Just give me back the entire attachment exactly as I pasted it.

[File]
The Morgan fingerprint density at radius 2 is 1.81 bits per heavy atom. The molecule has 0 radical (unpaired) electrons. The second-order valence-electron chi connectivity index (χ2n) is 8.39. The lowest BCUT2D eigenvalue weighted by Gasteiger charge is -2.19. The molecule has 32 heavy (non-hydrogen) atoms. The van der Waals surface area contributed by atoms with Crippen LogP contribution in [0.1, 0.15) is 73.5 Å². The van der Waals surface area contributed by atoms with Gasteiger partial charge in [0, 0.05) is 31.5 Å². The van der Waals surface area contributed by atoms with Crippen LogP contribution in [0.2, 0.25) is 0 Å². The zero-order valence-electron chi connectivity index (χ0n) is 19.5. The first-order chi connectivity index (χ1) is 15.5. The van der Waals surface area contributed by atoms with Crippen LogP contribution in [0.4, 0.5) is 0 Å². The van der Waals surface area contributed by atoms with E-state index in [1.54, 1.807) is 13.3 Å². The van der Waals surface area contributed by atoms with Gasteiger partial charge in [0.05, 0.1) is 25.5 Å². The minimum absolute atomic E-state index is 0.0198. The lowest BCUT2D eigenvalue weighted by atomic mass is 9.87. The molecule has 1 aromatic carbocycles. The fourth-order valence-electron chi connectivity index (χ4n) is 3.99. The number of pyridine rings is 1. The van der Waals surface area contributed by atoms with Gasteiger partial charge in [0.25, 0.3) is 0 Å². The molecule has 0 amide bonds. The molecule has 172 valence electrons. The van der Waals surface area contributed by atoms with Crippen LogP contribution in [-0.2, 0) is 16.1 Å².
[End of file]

The Morgan fingerprint density at radius 2 is 1.81 bits per heavy atom. The molecule has 0 radical (unpaired) electrons. The second-order valence-electron chi connectivity index (χ2n) is 8.39. The lowest BCUT2D eigenvalue weighted by Gasteiger charge is -2.19. The molecule has 32 heavy (non-hydrogen) atoms. The van der Waals surface area contributed by atoms with Crippen LogP contribution in [0.1, 0.15) is 73.5 Å². The van der Waals surface area contributed by atoms with Gasteiger partial charge in [0, 0.05) is 31.5 Å². The van der Waals surface area contributed by atoms with Crippen LogP contribution in [0.2, 0.25) is 0 Å². The zero-order valence-electron chi connectivity index (χ0n) is 19.5. The first-order chi connectivity index (χ1) is 15.5. The van der Waals surface area contributed by atoms with Crippen LogP contribution in [0.4, 0.5) is 0 Å². The van der Waals surface area contributed by atoms with E-state index in [1.54, 1.807) is 13.3 Å². The van der Waals surface area contributed by atoms with Gasteiger partial charge in [0.05, 0.1) is 25.5 Å². The minimum absolute atomic E-state index is 0.0198. The lowest BCUT2D eigenvalue weighted by atomic mass is 9.87. The molecule has 1 aromatic carbocycles. The fourth-order valence-electron chi connectivity index (χ4n) is 3.99. The number of pyridine rings is 1. The van der Waals surface area contributed by atoms with Gasteiger partial charge in [0.25, 0.3) is 0 Å². The molecule has 0 amide bonds. The molecule has 172 valence electrons. The van der Waals surface area contributed by atoms with Crippen LogP contribution in [-0.2, 0) is 16.1 Å².